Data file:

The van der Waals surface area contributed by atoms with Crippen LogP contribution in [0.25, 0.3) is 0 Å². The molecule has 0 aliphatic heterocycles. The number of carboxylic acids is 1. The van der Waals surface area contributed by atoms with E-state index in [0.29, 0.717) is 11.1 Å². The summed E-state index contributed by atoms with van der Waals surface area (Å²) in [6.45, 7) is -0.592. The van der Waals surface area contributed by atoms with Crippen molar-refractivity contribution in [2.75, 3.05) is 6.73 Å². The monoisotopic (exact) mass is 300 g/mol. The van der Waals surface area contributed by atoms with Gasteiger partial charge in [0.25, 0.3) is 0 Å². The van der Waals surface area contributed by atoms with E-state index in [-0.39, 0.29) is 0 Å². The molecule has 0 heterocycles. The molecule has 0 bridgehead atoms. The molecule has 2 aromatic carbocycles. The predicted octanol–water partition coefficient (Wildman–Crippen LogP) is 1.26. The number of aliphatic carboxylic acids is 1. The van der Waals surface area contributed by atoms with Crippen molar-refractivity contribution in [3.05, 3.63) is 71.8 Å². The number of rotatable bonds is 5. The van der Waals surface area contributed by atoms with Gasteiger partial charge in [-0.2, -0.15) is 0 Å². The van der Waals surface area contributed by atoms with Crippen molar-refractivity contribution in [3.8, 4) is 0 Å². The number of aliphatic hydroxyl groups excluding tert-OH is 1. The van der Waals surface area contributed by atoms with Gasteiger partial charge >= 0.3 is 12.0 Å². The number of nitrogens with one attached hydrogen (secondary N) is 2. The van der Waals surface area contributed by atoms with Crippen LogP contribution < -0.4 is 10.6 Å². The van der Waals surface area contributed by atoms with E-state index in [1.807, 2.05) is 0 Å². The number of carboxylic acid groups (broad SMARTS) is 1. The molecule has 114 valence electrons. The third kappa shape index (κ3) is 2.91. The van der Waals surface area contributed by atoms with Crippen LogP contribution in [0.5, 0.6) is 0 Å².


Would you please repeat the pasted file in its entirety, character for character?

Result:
The van der Waals surface area contributed by atoms with Crippen LogP contribution in [0.25, 0.3) is 0 Å². The molecule has 0 aliphatic heterocycles. The number of carboxylic acids is 1. The van der Waals surface area contributed by atoms with E-state index in [0.29, 0.717) is 11.1 Å². The summed E-state index contributed by atoms with van der Waals surface area (Å²) in [6.45, 7) is -0.592. The van der Waals surface area contributed by atoms with Crippen molar-refractivity contribution in [2.75, 3.05) is 6.73 Å². The monoisotopic (exact) mass is 300 g/mol. The van der Waals surface area contributed by atoms with Gasteiger partial charge in [0.25, 0.3) is 0 Å². The van der Waals surface area contributed by atoms with E-state index in [-0.39, 0.29) is 0 Å². The molecule has 0 heterocycles. The molecule has 0 bridgehead atoms. The molecule has 2 aromatic carbocycles. The predicted octanol–water partition coefficient (Wildman–Crippen LogP) is 1.26. The number of aliphatic carboxylic acids is 1. The van der Waals surface area contributed by atoms with Crippen molar-refractivity contribution in [3.05, 3.63) is 71.8 Å². The number of rotatable bonds is 5. The van der Waals surface area contributed by atoms with Gasteiger partial charge in [-0.2, -0.15) is 0 Å². The van der Waals surface area contributed by atoms with Crippen molar-refractivity contribution in [3.8, 4) is 0 Å². The number of aliphatic hydroxyl groups excluding tert-OH is 1. The van der Waals surface area contributed by atoms with Gasteiger partial charge >= 0.3 is 12.0 Å². The number of nitrogens with one attached hydrogen (secondary N) is 2. The van der Waals surface area contributed by atoms with Crippen LogP contribution < -0.4 is 10.6 Å². The van der Waals surface area contributed by atoms with E-state index in [1.807, 2.05) is 0 Å². The number of carboxylic acid groups (broad SMARTS) is 1. The molecule has 114 valence electrons. The third kappa shape index (κ3) is 2.91. The van der Waals surface area contributed by atoms with Crippen LogP contribution in [0.5, 0.6) is 0 Å².